How to talk about Tough Issues of Race & Poverty, Bryan Stevenson’s True Justice Documentary & Why Frederick Douglass’ 1852 Speech is still being read today

By Rob Shields / Published 07.11.19
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As we celebrated Independence Day over the weekend, a special reading of Frederick Douglass’s 1852 speech ‘What to the slave is the Fourth of July’ was read at Stagville Plantation in Durham, once one of the largest plantations in North Carolina that enslaved hundreds of people. Durham City Councilman Mark-Anthony Middleton reflected on the importance of Douglass’ speech against the backdrop of Independence Day: “Even today, his speech is useful because it reminds us of the ongoing work we need to do when we look at disparities between blacks and whites,” he said.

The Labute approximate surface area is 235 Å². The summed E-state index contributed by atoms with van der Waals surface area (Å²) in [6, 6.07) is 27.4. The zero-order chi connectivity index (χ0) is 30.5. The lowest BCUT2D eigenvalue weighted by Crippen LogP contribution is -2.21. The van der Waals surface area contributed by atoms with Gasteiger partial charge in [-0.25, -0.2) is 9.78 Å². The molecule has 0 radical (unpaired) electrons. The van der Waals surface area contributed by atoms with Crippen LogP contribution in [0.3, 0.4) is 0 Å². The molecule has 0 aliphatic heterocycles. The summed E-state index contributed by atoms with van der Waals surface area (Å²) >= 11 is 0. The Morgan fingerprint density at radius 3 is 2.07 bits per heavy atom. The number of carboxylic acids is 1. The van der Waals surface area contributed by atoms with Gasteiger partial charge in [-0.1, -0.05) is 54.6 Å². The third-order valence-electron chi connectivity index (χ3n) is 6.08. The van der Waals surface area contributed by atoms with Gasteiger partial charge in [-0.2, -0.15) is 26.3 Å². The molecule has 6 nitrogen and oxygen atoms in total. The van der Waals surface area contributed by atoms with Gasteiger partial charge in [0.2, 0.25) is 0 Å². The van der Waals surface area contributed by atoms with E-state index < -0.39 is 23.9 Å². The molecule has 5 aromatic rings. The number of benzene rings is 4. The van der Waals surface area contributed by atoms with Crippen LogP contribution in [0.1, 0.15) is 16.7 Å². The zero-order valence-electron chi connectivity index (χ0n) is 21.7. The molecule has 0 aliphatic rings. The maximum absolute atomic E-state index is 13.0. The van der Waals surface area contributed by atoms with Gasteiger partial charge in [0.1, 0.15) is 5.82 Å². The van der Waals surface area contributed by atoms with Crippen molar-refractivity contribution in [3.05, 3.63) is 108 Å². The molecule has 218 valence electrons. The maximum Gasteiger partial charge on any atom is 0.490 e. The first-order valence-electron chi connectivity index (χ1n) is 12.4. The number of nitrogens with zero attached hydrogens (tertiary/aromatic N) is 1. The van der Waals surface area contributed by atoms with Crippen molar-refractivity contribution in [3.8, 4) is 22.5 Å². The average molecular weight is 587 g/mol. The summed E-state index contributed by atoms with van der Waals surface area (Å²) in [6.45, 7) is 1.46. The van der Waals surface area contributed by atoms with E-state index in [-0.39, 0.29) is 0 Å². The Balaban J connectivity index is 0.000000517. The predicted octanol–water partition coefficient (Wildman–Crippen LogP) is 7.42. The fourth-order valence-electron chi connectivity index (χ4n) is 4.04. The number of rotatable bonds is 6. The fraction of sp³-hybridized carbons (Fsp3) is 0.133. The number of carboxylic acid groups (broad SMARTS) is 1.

“Every time we participate in the Fourth of July, we need to look around and think who isn’t free? Who is not enjoying the blessings of prosperity? Who is not participating in this incredible wealth in this country made on the backs of slaves?”